In a move that could potentially revolutionise major UK industries and help us to meet serious social and environmental challenges, the Biotechnology and Biological Sciences Research Council (BBSRC) has announced an unprecedented GBP 20m worth of synthetic biology projects.
Scientists studying the genes and proteins of human cells infected with a common cold virus have identified a new gene identification technique that could increase the genetic information we hold on animals by around 70 to 80 per cent. The findings could revolutionise our understanding of animal genetics and disease, and improve our knowledge of dangerous viruses such as SARS that jump the species barrier from animals to humans.
New antibiotic and anti-cancer chemicals may one day be synthesised using biotechnology, following CSIRO’s discovery of the three genes that combine to provide soldier beetles with their potent predator defence system.
A new power-free microfluidic chip developed by researchers at the RIKEN Advanced Science Institute (ASI) enables detection of microRNA from extremely small sample volume in only 20 minutes. By drastically reducing the time and quantity of sample required for detection, the chip lays the groundwork for early-stage point-of-care diagnosis of diseases such as cancer and Alzheimer's.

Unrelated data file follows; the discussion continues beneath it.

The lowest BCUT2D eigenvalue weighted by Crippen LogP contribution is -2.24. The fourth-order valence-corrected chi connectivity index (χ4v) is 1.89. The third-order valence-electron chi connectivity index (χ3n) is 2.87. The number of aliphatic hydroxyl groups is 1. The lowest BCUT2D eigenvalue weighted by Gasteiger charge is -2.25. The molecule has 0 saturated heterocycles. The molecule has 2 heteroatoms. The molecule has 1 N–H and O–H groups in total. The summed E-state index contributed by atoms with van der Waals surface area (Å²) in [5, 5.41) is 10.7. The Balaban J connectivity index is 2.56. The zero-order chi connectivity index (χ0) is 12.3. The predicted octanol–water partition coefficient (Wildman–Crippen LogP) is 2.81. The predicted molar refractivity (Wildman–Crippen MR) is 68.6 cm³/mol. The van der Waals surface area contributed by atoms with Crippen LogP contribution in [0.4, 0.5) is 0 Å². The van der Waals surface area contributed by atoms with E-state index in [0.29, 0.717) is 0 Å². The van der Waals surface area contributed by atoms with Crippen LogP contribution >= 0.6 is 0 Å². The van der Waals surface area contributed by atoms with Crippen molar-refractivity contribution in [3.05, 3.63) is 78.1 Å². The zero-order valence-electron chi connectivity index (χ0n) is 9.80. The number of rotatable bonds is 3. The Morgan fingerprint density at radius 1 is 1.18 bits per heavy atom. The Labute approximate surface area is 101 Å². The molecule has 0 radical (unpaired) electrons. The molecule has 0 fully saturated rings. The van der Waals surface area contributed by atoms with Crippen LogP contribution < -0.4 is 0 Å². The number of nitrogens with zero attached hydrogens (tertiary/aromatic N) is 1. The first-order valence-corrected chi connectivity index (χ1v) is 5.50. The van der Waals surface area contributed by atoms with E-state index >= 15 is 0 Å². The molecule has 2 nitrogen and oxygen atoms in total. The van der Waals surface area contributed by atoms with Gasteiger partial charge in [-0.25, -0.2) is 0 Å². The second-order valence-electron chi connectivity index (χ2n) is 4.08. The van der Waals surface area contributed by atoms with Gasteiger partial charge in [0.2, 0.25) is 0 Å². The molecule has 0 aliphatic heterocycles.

The doctoral dissertation of Milja Vepsäläinen, M.Sc. (microbiology), prepared at the Finnish Environment Institute, involved developing a test pattern designed to measure soil biological diversity. The aim is to measure the activity potential of enzymes produced by soil microbes.
A team of scientists researching the effect of long-term molecular evolution (the study of DNA, RNA and proteins) have produced findings which suggest most amino-acid substitutions have different fitness effects in different species. This is an important breakthrough as there is now evidence to show that a genetic background determines whether a modification, which is the main factor regulating evolution at the level of proteins, is beneficial, harmful or inconsequential.
DNA sequence data is an indispensable source of research information in biology. But not all data are reliable. Almost 10% of all fungal DNA sequences are, for example, incorrectly identified to species level. A international team of researchers, with it’s core at the University of Gothenburg, Sweden, has therefore prepared a guide to assist the scientific community in the quality control process.
Texas Biomedical Research Institute scientists in San Antonio have developed a faster, less expensive route to screen suitable tests for bioterror threats and accelerate the application of countermeasures.